ACMG's Other Recommendations on CF testing:

  1. CF carrier screening should be offered to non-Jewish Caucasians and Ashkenazi Jews, and made available to other ethnic groups who should be informed of their detection rate.
  2. Preconception testing should be encouraged whenever possible, although testing often occurs in the prenatal setting.
  3. The 5/7/9T variant is excluded from routine carrier screens but is tested on a reflex basis for carriers heterozygous for the R117H mutation. The 5/7/9T variant should be included in diagnostic panels to distinguish the genotypes of R117H associated with CF from those associated with CBAVD and as a potential pathogenic mutation for CBAVD.
  4. For R117H/5T positive heterozygotes, testing of parents is recommended to determine the cis/trans inheritance of R117H and the 5T variant . For diagnostic testing, and particularly for testing for CBAVD in males with infertility, it is recommended that the intron 8 variant be included in the testing panel.
  5. An extended panethnic mutation panel may be appropriate for certain diagnostic testing purposes but it is not currently recommended by ACMG for routine carrier screening of reproductive couples8.
  6. The composition of any extended panel should be determined based on frequency of the mutation within the target population. An extended panel would look for mutations below the 0.1% frequency worldwide and expand its scope to the population of service. Additional mutations of >0.1% frequency in the U.S. population that laboratories may wish to consider adding to the minimum panel have been recently described9.

Standards and Guidelines of Reports on CF testing8

  1. Reports should include all information described in the ACMG Standards and Guidelines for Clinical Genetics Laboratories (
  2. CF reports should include the reported ethnicity of the patient and the indication for testing (i.e., carrier test, no family history, etc.) as well as the mutations tested and method of testing.
  3. The best current estimates of residual risks for the major ethnic groups after testing negative with the standard mutation panel should be included.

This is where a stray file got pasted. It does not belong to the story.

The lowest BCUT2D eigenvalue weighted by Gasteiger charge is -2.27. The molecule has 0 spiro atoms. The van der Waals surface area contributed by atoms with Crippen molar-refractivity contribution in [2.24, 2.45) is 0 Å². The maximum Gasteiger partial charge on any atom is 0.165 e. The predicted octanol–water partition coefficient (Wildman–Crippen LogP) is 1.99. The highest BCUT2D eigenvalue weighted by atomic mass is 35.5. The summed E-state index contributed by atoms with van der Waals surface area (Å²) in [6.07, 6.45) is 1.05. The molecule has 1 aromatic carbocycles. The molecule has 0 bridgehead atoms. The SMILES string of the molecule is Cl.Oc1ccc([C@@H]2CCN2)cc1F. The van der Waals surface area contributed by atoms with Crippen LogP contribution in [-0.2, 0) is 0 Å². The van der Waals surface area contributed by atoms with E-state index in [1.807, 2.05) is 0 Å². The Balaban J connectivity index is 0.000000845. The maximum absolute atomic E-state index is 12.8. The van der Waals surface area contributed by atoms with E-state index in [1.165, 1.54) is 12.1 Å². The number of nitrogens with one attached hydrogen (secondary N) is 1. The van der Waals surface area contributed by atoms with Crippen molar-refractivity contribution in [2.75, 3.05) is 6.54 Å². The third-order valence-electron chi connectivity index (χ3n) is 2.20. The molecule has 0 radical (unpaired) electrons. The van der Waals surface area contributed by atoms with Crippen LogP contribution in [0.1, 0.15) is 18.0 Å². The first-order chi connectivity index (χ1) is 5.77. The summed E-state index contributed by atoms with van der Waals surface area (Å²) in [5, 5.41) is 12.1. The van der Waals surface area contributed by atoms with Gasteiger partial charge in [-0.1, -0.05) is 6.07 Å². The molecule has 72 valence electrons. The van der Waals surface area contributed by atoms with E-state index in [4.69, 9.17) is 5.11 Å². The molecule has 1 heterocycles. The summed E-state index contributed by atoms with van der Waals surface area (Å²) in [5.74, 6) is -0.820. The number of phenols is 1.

4. Labs should include clear interpretation of the patient result as homozygous for a mutation (predicted affected with CF), a compound heterozygote (predicted affected with CF), heterozygous carrier (interpretation depends on whether this is carrier testing or diagnostic testing) or negative (interpretation depends on whether this is carrier testing, presence or absence of family history or diagnostic).
  5. All positive results for diagnostic tests or for positive/positive couple screening results should state that genetic counseling is indicated and testing is appropriate for at-risk family members. When sequential carrier testing is done, a positive result on one partner should include the recommendation of testing the other partner and at-risk family members.


  1. Welsh, M., Ramsey, B. W., Accurso, F. & Cutting, G. R. 2001. Cystic Fibrosis. In The Molecular and Metabolic Basis of Inherited Disease (ed. A. B.CL Scriver, W. S.Sly & D.Valle), pp. 5121-5188. McGraw-Hill, New York .
  2. Zielenski, J. & Tsui, L. C. 1995. Cystic fibrosis: genotypic and phenotypic variations. Annu Rev Genet 29, 777-807.
  3. Zielenski, J. 2000. Genotype and phenotype in cystic fibrosis. Respiration 67, 117-33.
  4. Haardt, M., Benharouga, M., Lechardeur, D., Kartner, N. & Lukacs, G. L. 1999. C-terminal truncations destabilize the cystic fibrosis transmembrane conductance regulator without impairing its biogenesis. A novel class of mutation. J Biol Chem 274, 21873-7.